Background: I'm a final-year math student applying for faculty jobs at small schools in the US.

I'm currently designing a few courses, and this questions has been bothering me for some time now: Why can't I just assign an older edition of a text to students? It would be an edition I am more familiar with, plus it will be dramatically cheaper for them.

For example, consider David C. Lay's Linear Algebra and Its Applications. I used the 3rd edition as an undergraduate, but they're now on the 5th. I don't care about whatever software/codes/etc may or may not come with the text, so the only reasons I can think of are the following:

  1. It's presumably out of print, so maybe there won't be enough copies for students to easily get one? Unlikely with popular texts such as Lay's, but I could see it with a less common text.
  2. The university book store can't buy an older edition, so I am forced to use a newer one?

In any case, this all seems very unfair to students, especially when there's already so much discussion about the financial accessibility of higher education.

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    $\begingroup$ Great question. In fact, I was just discussing this exact text and issue with two colleagues on opposite coasts within the past two weeks. I think most of us have opinions on it but I'll let others contribute to see what they say first ... $\endgroup$
    – kcrisman
    Commented Oct 26, 2016 at 0:58
  • $\begingroup$ This is really begging the question. Of course you can assign an older edition, unless your higher-ups forbid you from doing so. $\endgroup$ Commented Oct 26, 2016 at 12:50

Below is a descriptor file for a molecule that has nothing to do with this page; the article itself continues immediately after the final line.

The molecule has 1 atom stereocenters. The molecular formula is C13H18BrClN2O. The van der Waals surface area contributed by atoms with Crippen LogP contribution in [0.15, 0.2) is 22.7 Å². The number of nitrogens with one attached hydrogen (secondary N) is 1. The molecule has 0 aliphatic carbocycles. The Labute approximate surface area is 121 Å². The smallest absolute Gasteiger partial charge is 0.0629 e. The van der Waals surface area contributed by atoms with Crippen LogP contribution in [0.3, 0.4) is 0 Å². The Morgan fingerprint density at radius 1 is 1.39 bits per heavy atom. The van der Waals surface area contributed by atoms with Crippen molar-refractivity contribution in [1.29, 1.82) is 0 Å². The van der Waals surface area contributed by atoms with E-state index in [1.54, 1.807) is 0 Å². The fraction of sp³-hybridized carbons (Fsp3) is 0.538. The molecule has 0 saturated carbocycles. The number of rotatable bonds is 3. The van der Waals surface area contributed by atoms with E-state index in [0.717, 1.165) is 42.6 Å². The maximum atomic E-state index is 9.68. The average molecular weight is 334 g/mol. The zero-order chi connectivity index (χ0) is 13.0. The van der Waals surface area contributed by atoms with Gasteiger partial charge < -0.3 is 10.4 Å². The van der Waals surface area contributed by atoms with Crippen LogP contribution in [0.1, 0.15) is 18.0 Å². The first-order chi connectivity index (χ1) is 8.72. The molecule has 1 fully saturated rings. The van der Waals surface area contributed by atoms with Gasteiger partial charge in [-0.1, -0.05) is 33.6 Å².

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    $\begingroup$ Another option is to use a freely available open source online textbook. I used Hefferon's Linear Algbera text one semester, but I found it wasn't suitable for our linear algebra course as it is more theoretical and less computational than what our students (many of whom are not math majors) need. $\endgroup$ Commented Oct 26, 2016 at 13:38
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    $\begingroup$ If the instructor writes homework problems rather than assigning already written problems from some book, then the issue of which edition of a book a student consults (or even buys) is generally largely irrelevant. $\endgroup$
    – Dan Fox
    Commented Jan 18, 2018 at 10:56
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    $\begingroup$ @DanFox I think we ought to make more a point of communicating this to new faculty or graduate students ideally. If we all made our own problems and made a habit of maintaining them and improving them then we would have little need of the current edition. Personally, I wish I had been more intentional about this, I've taught more than most folks will in their lifetime, but, I have no universal system and I find myself reinventing the wheel all too often. I guess that's just me learning, but, I should be lazier. $\endgroup$ Commented Jan 18, 2018 at 15:31

4 Answers 4


Some universities (like mine) are accredited by a third party agency. One of their requirements for a university to be accredited is for it to have an "updated set of reference books" where "updated" means "published within the last five years."

I agree that this makes sense for some fields of study like the natural sciences or computer studies, but for mathematics I believe this requirement does not make sense. My favorite trigonometry textbook (Paul Rider's "Plane and Spherical Trigonometry") was first published in the late 1940's (I think), and I like to use the 1965 reprint of it.